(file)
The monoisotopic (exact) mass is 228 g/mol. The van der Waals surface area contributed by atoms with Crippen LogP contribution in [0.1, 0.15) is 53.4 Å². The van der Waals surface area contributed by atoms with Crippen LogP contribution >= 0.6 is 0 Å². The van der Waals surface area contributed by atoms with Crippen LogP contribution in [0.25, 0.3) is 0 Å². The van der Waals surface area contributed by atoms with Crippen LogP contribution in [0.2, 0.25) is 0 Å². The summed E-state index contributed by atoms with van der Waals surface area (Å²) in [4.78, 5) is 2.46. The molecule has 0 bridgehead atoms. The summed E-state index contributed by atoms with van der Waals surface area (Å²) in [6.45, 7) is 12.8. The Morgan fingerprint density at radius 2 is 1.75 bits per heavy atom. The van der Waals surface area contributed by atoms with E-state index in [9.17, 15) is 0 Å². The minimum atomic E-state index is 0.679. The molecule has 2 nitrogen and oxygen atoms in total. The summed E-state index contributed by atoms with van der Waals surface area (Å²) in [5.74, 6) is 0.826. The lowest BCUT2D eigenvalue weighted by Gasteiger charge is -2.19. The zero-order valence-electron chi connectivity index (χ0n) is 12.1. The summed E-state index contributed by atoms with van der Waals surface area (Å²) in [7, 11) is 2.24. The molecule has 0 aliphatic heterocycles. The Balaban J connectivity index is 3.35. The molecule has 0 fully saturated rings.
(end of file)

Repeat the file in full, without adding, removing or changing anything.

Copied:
The monoisotopic (exact) mass is 228 g/mol. The van der Waals surface area contributed by atoms with Crippen LogP contribution in [0.1, 0.15) is 53.4 Å². The van der Waals surface area contributed by atoms with Crippen LogP contribution >= 0.6 is 0 Å². The van der Waals surface area contributed by atoms with Crippen LogP contribution in [0.25, 0.3) is 0 Å². The van der Waals surface area contributed by atoms with Crippen LogP contribution in [0.2, 0.25) is 0 Å². The summed E-state index contributed by atoms with van der Waals surface area (Å²) in [4.78, 5) is 2.46. The molecule has 0 bridgehead atoms. The summed E-state index contributed by atoms with van der Waals surface area (Å²) in [6.45, 7) is 12.8. The Morgan fingerprint density at radius 2 is 1.75 bits per heavy atom. The van der Waals surface area contributed by atoms with E-state index in [9.17, 15) is 0 Å². The minimum atomic E-state index is 0.679. The molecule has 2 nitrogen and oxygen atoms in total. The summed E-state index contributed by atoms with van der Waals surface area (Å²) in [5.74, 6) is 0.826. The lowest BCUT2D eigenvalue weighted by Gasteiger charge is -2.19. The zero-order valence-electron chi connectivity index (χ0n) is 12.1. The summed E-state index contributed by atoms with van der Waals surface area (Å²) in [7, 11) is 2.24. The molecule has 0 aliphatic heterocycles. The Balaban J connectivity index is 3.35. The molecule has 0 fully saturated rings.